Stock needs to be fired from his CBC gig. He’s like a little kid. Even his cronies were snickering. Tonight, it was Stock babbling once again about Subban and this nutty embellishment stuff, and it was Elliotte Friedman stepping in and saying hold on, enough’s enough. This is a guy leading all d-men in  scoring, is in the running as the league’s best on the blueline, and it’s time to stop this innuendo horseshit.

He didn’t say it quite like that, but almost. It’s amazing about CBC. Sixty years doing Hockey Night in Canada, yet they’ve hired people such as Mike Milbury and Stock to talk hockey. The corporation took a true credibility hit when they let Stock open his mouth. How’d the guy get the job in the first place?

But aside from Emelin going down, and Stock opening his mouth, it was a fine and successful night. I’m just feeling bad for Bruins fans. I’ll probably think of them when I’m celebrating at the corner pub tonight.

Random Notes:

Habs outshot the enemy 29-27.

Each team enjoyed just one power play each, which is incredibly weird for a Habs-Bruins tilt. I need to get on Google and see if the planets are out of sync.

Michael Ryder has 18 points in 18 games with Montreal, and Subban 32 points in 32 games.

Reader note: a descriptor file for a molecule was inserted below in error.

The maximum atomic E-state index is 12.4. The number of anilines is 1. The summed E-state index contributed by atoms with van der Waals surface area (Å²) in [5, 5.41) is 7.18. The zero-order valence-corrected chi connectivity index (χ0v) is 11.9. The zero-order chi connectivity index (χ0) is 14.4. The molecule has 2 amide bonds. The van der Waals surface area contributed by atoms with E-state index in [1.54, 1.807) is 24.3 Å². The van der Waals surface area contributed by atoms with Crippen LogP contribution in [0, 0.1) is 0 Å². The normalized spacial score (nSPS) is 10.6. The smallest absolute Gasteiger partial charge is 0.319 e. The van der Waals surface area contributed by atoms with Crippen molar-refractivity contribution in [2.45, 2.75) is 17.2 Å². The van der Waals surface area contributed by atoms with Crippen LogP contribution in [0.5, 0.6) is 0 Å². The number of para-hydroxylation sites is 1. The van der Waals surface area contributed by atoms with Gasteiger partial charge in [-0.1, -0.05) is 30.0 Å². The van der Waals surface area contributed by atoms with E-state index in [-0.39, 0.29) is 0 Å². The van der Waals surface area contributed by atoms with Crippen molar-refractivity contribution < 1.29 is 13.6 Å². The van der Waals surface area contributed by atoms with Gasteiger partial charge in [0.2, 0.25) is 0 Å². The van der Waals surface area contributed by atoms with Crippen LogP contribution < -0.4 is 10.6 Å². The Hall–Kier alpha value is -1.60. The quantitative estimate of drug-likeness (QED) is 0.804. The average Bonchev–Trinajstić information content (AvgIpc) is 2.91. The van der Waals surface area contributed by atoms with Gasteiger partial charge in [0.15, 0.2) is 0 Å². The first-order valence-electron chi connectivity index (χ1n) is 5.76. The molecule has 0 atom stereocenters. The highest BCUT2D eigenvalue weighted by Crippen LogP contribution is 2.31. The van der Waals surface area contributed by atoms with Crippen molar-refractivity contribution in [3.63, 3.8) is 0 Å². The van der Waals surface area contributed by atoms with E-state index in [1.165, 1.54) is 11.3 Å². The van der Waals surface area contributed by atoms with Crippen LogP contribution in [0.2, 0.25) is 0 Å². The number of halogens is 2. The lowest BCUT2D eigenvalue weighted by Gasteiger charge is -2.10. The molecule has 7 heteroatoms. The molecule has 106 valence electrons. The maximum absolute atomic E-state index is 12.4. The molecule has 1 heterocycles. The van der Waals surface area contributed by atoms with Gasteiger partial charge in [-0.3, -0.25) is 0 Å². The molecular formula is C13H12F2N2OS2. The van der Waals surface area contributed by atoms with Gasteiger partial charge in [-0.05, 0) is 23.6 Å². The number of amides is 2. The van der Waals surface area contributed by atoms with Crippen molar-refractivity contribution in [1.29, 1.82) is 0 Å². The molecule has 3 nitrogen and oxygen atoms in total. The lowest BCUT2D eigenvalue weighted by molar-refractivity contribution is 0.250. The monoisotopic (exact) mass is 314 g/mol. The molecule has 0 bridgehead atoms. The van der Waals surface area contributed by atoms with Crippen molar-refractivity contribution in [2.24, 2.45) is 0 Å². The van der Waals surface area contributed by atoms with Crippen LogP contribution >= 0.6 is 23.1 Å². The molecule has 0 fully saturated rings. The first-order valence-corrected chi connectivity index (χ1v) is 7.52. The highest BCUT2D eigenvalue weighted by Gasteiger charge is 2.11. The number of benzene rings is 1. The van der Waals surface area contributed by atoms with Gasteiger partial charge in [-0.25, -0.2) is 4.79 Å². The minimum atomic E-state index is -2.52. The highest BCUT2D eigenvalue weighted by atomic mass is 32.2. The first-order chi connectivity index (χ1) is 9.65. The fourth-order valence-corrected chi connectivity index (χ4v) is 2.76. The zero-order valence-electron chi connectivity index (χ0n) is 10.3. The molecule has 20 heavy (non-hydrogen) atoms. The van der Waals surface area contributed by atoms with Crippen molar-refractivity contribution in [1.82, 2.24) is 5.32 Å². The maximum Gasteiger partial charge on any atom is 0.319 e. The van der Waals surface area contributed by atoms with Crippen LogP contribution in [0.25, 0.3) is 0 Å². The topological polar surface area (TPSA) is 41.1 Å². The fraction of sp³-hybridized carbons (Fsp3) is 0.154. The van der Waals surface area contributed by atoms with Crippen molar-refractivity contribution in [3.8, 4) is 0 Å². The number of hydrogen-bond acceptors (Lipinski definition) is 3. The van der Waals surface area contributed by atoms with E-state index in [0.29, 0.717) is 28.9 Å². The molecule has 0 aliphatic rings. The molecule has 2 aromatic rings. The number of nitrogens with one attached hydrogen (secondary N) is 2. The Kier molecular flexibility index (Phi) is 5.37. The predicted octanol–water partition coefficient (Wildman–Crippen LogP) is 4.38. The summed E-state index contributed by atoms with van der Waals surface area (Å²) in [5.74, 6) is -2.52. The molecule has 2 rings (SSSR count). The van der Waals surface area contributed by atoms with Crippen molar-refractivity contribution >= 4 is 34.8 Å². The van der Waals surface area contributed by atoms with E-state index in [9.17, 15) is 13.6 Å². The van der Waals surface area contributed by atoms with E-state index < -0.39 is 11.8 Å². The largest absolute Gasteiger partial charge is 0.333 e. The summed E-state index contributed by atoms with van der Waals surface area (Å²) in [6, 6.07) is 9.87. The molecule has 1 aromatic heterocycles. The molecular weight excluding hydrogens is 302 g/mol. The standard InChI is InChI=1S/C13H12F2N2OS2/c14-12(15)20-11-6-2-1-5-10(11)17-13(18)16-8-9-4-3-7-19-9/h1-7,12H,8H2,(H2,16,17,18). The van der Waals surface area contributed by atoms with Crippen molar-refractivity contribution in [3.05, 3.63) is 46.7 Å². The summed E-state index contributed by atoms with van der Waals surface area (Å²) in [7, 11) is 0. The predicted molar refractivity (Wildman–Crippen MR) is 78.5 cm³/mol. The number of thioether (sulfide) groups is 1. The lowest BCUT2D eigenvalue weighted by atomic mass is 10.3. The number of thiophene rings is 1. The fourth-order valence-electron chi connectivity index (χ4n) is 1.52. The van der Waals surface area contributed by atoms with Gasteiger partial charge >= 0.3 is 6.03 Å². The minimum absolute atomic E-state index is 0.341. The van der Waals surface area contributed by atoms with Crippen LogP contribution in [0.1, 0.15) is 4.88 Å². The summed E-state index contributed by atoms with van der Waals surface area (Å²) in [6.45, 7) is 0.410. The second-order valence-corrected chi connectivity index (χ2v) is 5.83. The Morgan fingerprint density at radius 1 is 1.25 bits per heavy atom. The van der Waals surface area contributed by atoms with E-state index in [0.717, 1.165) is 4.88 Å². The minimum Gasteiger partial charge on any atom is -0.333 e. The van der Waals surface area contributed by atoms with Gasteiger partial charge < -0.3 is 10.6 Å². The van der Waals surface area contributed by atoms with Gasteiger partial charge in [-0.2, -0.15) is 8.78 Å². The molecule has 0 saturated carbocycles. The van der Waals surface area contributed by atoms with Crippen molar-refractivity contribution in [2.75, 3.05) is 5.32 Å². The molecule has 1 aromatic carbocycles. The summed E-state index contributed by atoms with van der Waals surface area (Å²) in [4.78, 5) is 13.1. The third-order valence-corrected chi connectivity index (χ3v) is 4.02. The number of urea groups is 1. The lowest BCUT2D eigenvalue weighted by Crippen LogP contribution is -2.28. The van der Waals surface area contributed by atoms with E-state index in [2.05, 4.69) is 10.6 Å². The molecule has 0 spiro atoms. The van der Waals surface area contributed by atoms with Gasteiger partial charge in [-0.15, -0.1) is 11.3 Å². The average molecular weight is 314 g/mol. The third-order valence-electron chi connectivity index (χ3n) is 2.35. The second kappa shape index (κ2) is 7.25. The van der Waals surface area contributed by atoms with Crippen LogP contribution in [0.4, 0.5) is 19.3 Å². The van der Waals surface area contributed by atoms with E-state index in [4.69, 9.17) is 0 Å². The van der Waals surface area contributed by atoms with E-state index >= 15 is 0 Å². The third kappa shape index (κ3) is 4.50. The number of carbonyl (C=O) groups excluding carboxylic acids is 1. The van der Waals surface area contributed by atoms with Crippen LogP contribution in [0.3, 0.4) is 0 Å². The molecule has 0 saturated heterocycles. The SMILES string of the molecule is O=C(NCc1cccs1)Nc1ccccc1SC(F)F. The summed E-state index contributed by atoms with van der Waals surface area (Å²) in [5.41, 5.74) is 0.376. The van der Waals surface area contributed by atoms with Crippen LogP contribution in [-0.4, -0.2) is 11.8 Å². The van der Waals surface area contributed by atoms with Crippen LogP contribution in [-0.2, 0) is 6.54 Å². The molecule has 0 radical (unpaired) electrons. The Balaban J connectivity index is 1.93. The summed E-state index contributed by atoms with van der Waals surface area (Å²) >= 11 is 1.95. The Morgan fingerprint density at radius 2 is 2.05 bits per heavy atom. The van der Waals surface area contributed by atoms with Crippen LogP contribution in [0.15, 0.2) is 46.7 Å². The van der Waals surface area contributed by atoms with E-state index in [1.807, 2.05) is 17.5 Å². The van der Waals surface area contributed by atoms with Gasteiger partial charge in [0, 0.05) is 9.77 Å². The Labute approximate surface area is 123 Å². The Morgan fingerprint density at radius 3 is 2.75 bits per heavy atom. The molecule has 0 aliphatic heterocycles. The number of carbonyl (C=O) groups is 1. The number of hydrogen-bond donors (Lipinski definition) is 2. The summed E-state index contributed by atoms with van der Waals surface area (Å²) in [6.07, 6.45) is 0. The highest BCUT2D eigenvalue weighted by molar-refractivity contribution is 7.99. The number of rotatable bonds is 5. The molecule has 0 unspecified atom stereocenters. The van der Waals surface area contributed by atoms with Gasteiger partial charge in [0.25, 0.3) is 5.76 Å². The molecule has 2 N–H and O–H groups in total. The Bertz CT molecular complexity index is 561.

Next up – Tuesday, when the Caps come a callin’. We can deal with that later. Tonight is a night to savor sweet victory. And again, poor Bruins fans!!!!!!

 

 

 

 

Habs Rebound Nicely

The Canadiens once again showed what they’re made of, rebounding from a sub-par showing in Philadelphia, and winning 4-1 Thursday night against the Jets in front of a happy crowd at the Bell Centre.

And such splendid feel good moments to go along with this important and satisfying win.

Peter Budaj played in front of his dad and brother from Slovakia, (and an uncle I think), and was solid as can be in winning his sixth-straight. It was a nice classy gesture on Michel Therrien’s part to start Budaj, and there’s respect all-round.

If someone from the old days, like Jack Adams or Punch Imlach, had been coaching this game, they might have played Price regardless of Budaj’s family being there. Those men weren’t big on sentiment.

Marc Bergevin made a good choice in Therrien. Remember when all those names were being tossed about? Patrick Roy, Guy Carbonneau, Pierre McGuire etc. This year might have been a lot different with someone other than Therrien at the helm.

Michael Ryder had another big night, racking up two goals and two assists, and what can you say about this guy who’s become such a key component. One thing we can say – Marc Bergevin did it again.